Last year, my husband had the opportunity to take a job in Colorado’s Vail Valley. This move would require me to start my practice over from scratch. Once again, I chose to “lean in.” I closed my San Antonio practice. What I had done once, I could do again. We sold our house and boldly moved on to the next chapter of our lives. We’ve been here in the Vail Valley for almost a year. I’ve continued to work with some of my San Antonio clients online while establishing my new practice in Eagle Colorado. I’ve been marketing my practice and networking to get to know my new community.  I’ve also been doing a lot of professional writing and participating in psychology at a national level. So far, everything is going well, even better than I had envisioned. This month, I was asked to serve as Treasurer on the board of the local suicide prevention coalition. I feel very proud.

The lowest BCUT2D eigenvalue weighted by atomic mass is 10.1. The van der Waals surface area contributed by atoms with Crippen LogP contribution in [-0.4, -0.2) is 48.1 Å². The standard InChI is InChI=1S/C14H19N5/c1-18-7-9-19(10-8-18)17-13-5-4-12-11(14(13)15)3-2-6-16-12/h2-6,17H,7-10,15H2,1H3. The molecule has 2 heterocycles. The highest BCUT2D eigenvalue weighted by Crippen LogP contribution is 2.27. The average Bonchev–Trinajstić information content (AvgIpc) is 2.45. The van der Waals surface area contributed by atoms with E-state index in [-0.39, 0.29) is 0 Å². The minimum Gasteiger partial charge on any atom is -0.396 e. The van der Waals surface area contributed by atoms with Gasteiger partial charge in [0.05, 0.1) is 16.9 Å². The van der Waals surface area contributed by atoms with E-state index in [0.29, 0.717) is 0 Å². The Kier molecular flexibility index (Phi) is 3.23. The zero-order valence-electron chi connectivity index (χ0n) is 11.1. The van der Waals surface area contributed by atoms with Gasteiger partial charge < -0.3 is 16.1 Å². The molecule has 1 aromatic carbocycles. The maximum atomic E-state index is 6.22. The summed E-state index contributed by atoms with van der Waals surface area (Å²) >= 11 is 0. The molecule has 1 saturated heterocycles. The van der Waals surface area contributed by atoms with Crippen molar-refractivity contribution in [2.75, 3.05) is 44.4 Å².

My advice to female colleagues and clients appears simple on the surface. It mirrors the message of Sheryl Sandberg’s new book “Leaning In.” Be bold. Speak up. Aspire to greatness. Take risks. Cultivate equality and partnership at home. For the time being, we must take our professional lead from what works well for men, while remaining personally grounded in what it means to be a woman. We don’t have to pretend to be men, but we must embrace the standards of success in our culture as currently defined by men.  We must insist on our “place at the table.” out world! After a 20 year hiatus, change is in the air and great things are ahead. “Miracles are to come and I believe in a remembrance of miracles.” It turns out to still be true, after all these years. Who would have guessed?